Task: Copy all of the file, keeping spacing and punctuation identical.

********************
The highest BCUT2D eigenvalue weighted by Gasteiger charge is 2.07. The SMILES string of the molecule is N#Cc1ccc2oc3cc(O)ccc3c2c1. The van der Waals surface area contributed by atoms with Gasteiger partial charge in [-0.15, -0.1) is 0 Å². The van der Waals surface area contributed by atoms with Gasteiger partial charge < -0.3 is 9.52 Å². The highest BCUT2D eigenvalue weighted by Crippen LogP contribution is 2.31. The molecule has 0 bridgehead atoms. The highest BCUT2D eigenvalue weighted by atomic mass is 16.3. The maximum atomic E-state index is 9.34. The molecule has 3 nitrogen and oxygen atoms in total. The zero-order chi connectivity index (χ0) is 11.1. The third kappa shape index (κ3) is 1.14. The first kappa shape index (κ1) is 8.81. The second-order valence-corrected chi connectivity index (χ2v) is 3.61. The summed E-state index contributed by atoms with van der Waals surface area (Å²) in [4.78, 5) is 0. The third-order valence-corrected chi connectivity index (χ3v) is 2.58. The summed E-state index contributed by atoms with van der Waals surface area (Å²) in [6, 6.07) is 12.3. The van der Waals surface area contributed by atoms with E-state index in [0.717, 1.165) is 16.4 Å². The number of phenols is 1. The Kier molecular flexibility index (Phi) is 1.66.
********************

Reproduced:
The highest BCUT2D eigenvalue weighted by Gasteiger charge is 2.07. The SMILES string of the molecule is N#Cc1ccc2oc3cc(O)ccc3c2c1. The van der Waals surface area contributed by atoms with Gasteiger partial charge in [-0.15, -0.1) is 0 Å². The van der Waals surface area contributed by atoms with Gasteiger partial charge < -0.3 is 9.52 Å². The highest BCUT2D eigenvalue weighted by Crippen LogP contribution is 2.31. The molecule has 0 bridgehead atoms. The highest BCUT2D eigenvalue weighted by atomic mass is 16.3. The maximum atomic E-state index is 9.34. The molecule has 3 nitrogen and oxygen atoms in total. The zero-order chi connectivity index (χ0) is 11.1. The third kappa shape index (κ3) is 1.14. The first kappa shape index (κ1) is 8.81. The second-order valence-corrected chi connectivity index (χ2v) is 3.61. The summed E-state index contributed by atoms with van der Waals surface area (Å²) in [4.78, 5) is 0. The third-order valence-corrected chi connectivity index (χ3v) is 2.58. The summed E-state index contributed by atoms with van der Waals surface area (Å²) in [6, 6.07) is 12.3. The van der Waals surface area contributed by atoms with E-state index in [0.717, 1.165) is 16.4 Å². The number of phenols is 1. The Kier molecular flexibility index (Phi) is 1.66.